Robert Fleck
A central Position in Painting

The pictorial space is very large. It seems even larger than the already oversized painting, which covers most of the wall; it seems to be infinite in the expansion along a plane that characterizes this painting. At first glance, we perceive an intense glow, pure color, usually in a single shade, with which another, related shade is sometimes coordinated in agentic dialogue, but the one, intense note of color always remains dominant. On second glance, the painting turns out to be extremely dynamic. The structure of the painting, the visible brushstrokes, and the traces of dripping painting clearly do not follow a predetermined plan. In their details, they seem anarchic, even if a large, dominant move in one direction (top/bottom, left/right, etc.) structures the painting and lends it support. By the third glance, the eye has grown somewhat accustomed to the unusual visual experience, which shares almost nothing with the visibilities of everyday life. Now the reality that the painting spreads out before our eyes can already been somewhat differentiated. The painting is ultimately completely based on the antithesis, indeed violent conflict, between light and color. In Herbert BrandI, that struggle is in part between the white of the canvas and the bright colors and in part between the white and colored paints on the same canvas, as in his grass and algae paintings since 2005.
In Brandl's paintings of the first decade of the twenty-first century, this conflict multiplies the intensity of both opponents-color and of light-and lends them a fresh energy, which gets by without artificial applications of paint or spectacular contrasts. As soon as the eye has adjusted to these intense planes of color and light, it becomes equally evident that their formal language walks a thin tight rope on which abstract, spontaneously drawn lines and connections between planes sometimes appear to be the subject matter of the painting, before a thoroughly figurative approach, characterized by great simplicity, becomes evident at the very next moment, only to dissolve again into the experience of the nonobjective image.
The eye thinks it perceives something like a surface with grass growing on it, or algae moving underwater, or something like a partially cloud-covered mountain, like a sunrise or sunset, but the abstract pictorial values nevertheless immediately regain the upper hand. All of this is achieved without effects and with a naturalness that accounts for the high quality of Brandl's oeuvre, especially in the current decade. 80th these things are related to the fact that they are, from a technical perspective, classical oil paintings that dispense with the artificial effects of acrylic and other synthetic paints, while a rapid painting process that merely recalls previously seen photographic images ensures the dynamics and decisiveness necessary for the pictorial structure.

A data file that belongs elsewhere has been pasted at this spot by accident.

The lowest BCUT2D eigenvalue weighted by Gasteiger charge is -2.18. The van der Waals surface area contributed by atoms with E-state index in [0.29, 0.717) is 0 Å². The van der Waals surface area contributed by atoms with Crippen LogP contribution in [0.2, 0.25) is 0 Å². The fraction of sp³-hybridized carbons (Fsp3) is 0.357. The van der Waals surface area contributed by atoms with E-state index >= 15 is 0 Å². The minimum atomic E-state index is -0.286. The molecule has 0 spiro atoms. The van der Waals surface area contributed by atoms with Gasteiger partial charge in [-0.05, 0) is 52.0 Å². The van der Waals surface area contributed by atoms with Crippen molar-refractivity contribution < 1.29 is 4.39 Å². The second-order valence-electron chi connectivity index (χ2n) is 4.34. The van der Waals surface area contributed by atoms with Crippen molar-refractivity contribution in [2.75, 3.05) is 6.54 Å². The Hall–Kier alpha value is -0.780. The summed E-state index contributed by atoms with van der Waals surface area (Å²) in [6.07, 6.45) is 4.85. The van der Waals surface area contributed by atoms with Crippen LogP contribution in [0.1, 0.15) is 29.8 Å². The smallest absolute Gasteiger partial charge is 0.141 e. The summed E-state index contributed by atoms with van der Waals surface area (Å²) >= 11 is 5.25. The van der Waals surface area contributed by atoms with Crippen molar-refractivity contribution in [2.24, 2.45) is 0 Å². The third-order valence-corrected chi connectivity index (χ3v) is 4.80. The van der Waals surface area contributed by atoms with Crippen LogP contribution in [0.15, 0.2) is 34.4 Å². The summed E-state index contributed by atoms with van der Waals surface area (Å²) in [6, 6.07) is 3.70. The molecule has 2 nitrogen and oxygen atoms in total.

Herbert Brandl's current painting is an important contribution to a central question of the art of this period: namely, to the possibilities of breaking free from the previous century and its aesthetic standards. Even early in his career, Herbert Brandl was strikingly independent of the currents of the zeitgeist and hence with the associated major formal paths. The early paintings are usually thick volumes of paint in which, as far as the motif is concerned, countless layers of paint-in a formal idiom that is sometimes abstract, sometimes figurative-overlap and cancel each other out, while the various colors shine through in places and even break through here and there. The result is an unusual pictorial construct that is quite innovative in terms of chromaticism.
Back then Herbert Brandl would paint over any remnants of figuration with a final layer-very much with the pragmatic intention of refusing to provide occasion for any discussion of formal innovations. Those paintings earned him an important place among young contemporary artists in the 1980s, thanks to the freshness and the aesthetic independence of his painting, which participated in the renaissance of that medium after the period from 1965 to 1980, when an aesthetic marked by minimalism and conceptual art exerted hegemony. Herbert Brandl's painting of the 1980s was received, on the one hand, as a very original contribution to the rediscovery of bright colors in painting and their experimental use, something he shared in that period with the most important painters of both the older generation and his own. On the other hand, however, despite his prominent position in contemporary painting-including participation in the Nouvelle Biennale de Paris in 1985 and in the exhibition Hacken im Eis (Hacking in the ice), curated by Ulrich Loock, in 1986-Herbert Brandl maintained a striking and almost exemplary distance from the dominant artistic debate of these years:
namely, the discussion of postmodernism or, to put it another way, the question of how to approach the formal vocabulary of modernism as the defining art form of the twentieth century.
In retrospect, this debate over how to approach the formal vocabulary of modernism represented the great, enduring paradigm not only in the 1980s but also well into the 1990s, with the renaissance of conceptual art and the interest in antiformalist strands in the modern art of the twentieth century. The offshoots of this question of how to deal with the vocabulary of modernism continue to have an influence into the new millennium. Herbert Brandl's work in the first half of the 1980s seems to have been all but unaffected by it.
The amorphous states of his paintings from that period adeptly avoided the iconography of abstraction and monochromatism and also undermined any figurative connotations.